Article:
Being stuck isn’t fun. Immobile. Fastened. Motionless. Unable to move. Staying in one place without progress.
We get to those points in our lives and careers where we feel stuck. It’s normal. It happens. I’ve lived it.
A couple years ago I started honestly evaluating where I was in my career. I liked what I did (although not as much as I once did), and I liked the people I was working with. But, I wasn’t genuinely happy. I wasn’t sure I wanted to keep doing this for the next 5/10/20 years. I had a great title, salary, and position, but I came to realize I was stuck.
Thinking about change wouldn’t make it happen. Failure to take action would result in more-of-the-same whether I stayed at the company or looked elsewhere. I needed forces from both inside and outside to make things happen.
As a coach working with professionals in similar situations, I use the metaphor of seeing yourself happily climbing a mountain, eyeing the top of the next ridge, and then realizing you’ve stepped into a bog and you can’t move. You’re stuck. You need two things to get out. The first is the internal motivation to know you want to get to that ridge because there are all sorts of opportunities on the other side. The second is the help you need from someone else. You can’t will yourself out of the bog. You need that person who gives you a branch – or a hand – to help pull you out and continue on to where you know you want to be.
To get out of my bog, I actively sought out colleagues, family and friends who I asked to honestly assess what, in their opinion, I “brought to the table”. So often we can’t see it in ourselves. I read books on how people rediscover passion. I worked with a coach to help me look back as well as forward to uncover my strengths and values and prepare a confident plan to move forward. I invested time and money for the training to prepare me for a new career.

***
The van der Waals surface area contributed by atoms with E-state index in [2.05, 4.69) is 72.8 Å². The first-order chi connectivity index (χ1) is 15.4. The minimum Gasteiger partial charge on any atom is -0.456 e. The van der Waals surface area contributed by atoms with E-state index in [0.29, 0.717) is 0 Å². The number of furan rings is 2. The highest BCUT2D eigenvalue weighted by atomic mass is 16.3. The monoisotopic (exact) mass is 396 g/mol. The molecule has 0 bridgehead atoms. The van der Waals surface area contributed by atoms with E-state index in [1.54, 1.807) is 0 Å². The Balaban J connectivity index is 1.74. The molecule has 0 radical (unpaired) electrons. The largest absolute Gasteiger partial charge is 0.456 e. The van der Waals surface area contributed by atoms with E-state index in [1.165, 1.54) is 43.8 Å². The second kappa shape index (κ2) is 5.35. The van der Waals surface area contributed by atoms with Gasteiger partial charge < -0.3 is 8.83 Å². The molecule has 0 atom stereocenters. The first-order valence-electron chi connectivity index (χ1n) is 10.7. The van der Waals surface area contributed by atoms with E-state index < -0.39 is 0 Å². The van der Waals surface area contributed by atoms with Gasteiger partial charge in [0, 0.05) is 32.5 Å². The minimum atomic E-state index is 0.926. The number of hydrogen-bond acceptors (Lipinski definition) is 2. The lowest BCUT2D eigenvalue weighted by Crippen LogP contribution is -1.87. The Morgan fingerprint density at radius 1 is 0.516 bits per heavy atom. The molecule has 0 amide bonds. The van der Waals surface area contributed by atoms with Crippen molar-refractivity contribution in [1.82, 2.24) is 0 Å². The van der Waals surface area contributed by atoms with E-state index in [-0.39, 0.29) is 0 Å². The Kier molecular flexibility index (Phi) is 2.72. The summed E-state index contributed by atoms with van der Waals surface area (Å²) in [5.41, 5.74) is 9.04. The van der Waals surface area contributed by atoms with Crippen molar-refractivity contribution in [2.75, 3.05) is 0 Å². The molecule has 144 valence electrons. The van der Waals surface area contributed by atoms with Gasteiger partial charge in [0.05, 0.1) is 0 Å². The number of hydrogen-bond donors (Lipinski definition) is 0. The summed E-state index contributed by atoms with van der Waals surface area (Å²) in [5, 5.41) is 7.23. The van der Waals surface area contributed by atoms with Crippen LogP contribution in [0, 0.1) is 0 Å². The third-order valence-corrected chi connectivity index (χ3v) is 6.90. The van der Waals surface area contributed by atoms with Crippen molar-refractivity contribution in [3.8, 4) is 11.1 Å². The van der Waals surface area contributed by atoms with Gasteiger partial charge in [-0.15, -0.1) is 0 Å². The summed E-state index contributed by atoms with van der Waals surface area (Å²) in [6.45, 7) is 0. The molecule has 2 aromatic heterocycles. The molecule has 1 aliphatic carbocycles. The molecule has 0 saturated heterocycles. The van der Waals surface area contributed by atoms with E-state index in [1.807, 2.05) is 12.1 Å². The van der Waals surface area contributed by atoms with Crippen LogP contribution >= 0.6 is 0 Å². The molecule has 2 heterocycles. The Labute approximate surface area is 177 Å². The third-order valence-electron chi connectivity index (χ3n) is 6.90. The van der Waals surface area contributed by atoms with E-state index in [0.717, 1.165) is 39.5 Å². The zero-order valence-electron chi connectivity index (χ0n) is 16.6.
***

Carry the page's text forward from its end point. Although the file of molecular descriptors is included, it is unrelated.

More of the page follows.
At the same time I had to overcome the internal fears and obstacles (real, but mostly imagined), which were telling me I “can’t” or “shouldn’t” make a change. I had to figure out what it would be like to not have an office, title or a predictable income. I had to figure out how to communicate with my wife about my fears while also remaining confident. I had to figure out how to deal with waking at 4am and thinking “what the #@&% am I doing?!”
It wasn’t about reinventing myself. It was about being honest about my passion, gifts and strengths and using that clarity and confidence to take those next steps.
Going through this process doesn’t necessarily lead to a radical career shift. It might be realigning your current role or situation to be better aligned with your core values.
Being stuck isn’t forever, and wherever you are in your career, getting unstuck requires intentional efforts from the inside and out. And it’s worth it. You owe it to yourself and everyone around you.
Timothy J. Ressmeyer, Ph.D., CPC
Stony Brook, M.A., ‘83
Ressmeyer Partners – Professional Executive and Leadership Coaching
This blog was originally published by the Stony Brook University Alumni Association.
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